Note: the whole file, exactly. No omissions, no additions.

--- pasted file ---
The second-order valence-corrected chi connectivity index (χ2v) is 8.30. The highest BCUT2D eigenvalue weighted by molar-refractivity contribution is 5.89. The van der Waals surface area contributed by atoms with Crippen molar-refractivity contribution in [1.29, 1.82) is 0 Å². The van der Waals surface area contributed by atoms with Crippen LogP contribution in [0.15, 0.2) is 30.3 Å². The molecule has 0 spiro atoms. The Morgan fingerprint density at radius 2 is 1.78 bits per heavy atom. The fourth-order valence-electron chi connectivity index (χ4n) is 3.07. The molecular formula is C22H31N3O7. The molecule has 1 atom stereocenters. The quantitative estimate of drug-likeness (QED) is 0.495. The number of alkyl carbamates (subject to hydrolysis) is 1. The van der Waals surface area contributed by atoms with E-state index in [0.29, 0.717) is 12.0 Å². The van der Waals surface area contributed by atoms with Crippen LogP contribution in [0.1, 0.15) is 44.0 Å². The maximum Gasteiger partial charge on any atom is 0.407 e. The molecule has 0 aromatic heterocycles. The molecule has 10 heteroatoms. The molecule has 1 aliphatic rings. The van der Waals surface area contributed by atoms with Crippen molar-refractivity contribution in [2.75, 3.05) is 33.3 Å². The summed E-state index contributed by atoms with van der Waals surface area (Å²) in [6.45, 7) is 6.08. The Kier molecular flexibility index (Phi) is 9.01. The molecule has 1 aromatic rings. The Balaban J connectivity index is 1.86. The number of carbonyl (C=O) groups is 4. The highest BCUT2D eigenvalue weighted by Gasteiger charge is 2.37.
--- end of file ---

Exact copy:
The second-order valence-corrected chi connectivity index (χ2v) is 8.30. The highest BCUT2D eigenvalue weighted by molar-refractivity contribution is 5.89. The van der Waals surface area contributed by atoms with Crippen molar-refractivity contribution in [1.29, 1.82) is 0 Å². The van der Waals surface area contributed by atoms with Crippen LogP contribution in [0.15, 0.2) is 30.3 Å². The molecule has 0 spiro atoms. The Morgan fingerprint density at radius 2 is 1.78 bits per heavy atom. The fourth-order valence-electron chi connectivity index (χ4n) is 3.07. The molecular formula is C22H31N3O7. The molecule has 1 atom stereocenters. The quantitative estimate of drug-likeness (QED) is 0.495. The number of alkyl carbamates (subject to hydrolysis) is 1. The van der Waals surface area contributed by atoms with E-state index in [0.29, 0.717) is 12.0 Å². The van der Waals surface area contributed by atoms with Crippen LogP contribution in [0.1, 0.15) is 44.0 Å². The maximum Gasteiger partial charge on any atom is 0.407 e. The molecule has 0 aromatic heterocycles. The molecule has 10 heteroatoms. The molecule has 1 aliphatic rings. The van der Waals surface area contributed by atoms with Crippen molar-refractivity contribution in [2.75, 3.05) is 33.3 Å². The summed E-state index contributed by atoms with van der Waals surface area (Å²) in [6.45, 7) is 6.08. The Kier molecular flexibility index (Phi) is 9.01. The molecule has 1 aromatic rings. The Balaban J connectivity index is 1.86. The number of carbonyl (C=O) groups is 4. The highest BCUT2D eigenvalue weighted by Gasteiger charge is 2.37.